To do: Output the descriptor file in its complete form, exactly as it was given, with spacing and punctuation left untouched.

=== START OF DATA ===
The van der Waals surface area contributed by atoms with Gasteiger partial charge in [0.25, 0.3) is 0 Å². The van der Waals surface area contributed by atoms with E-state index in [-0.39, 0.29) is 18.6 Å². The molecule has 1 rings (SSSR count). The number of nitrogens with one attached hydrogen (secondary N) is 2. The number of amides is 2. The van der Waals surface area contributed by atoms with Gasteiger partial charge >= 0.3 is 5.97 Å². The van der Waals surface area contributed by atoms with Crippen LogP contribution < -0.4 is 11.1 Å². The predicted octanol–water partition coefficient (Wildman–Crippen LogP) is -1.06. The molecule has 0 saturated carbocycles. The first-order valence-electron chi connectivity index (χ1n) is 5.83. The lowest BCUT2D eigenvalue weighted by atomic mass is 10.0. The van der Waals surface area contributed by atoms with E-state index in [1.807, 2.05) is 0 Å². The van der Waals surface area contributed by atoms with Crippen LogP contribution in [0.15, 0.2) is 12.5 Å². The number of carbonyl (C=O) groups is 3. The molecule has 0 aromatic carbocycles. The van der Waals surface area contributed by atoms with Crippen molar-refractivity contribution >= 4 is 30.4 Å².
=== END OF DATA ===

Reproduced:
The van der Waals surface area contributed by atoms with Gasteiger partial charge in [0.25, 0.3) is 0 Å². The van der Waals surface area contributed by atoms with E-state index in [-0.39, 0.29) is 18.6 Å². The molecule has 1 rings (SSSR count). The number of nitrogens with one attached hydrogen (secondary N) is 2. The number of amides is 2. The van der Waals surface area contributed by atoms with Gasteiger partial charge >= 0.3 is 5.97 Å². The van der Waals surface area contributed by atoms with Crippen LogP contribution < -0.4 is 11.1 Å². The predicted octanol–water partition coefficient (Wildman–Crippen LogP) is -1.06. The molecule has 0 saturated carbocycles. The first-order valence-electron chi connectivity index (χ1n) is 5.83. The lowest BCUT2D eigenvalue weighted by atomic mass is 10.0. The van der Waals surface area contributed by atoms with E-state index in [1.807, 2.05) is 0 Å². The van der Waals surface area contributed by atoms with Crippen LogP contribution in [0.15, 0.2) is 12.5 Å². The number of carbonyl (C=O) groups is 3. The molecule has 0 aromatic carbocycles. The van der Waals surface area contributed by atoms with Crippen molar-refractivity contribution >= 4 is 30.4 Å².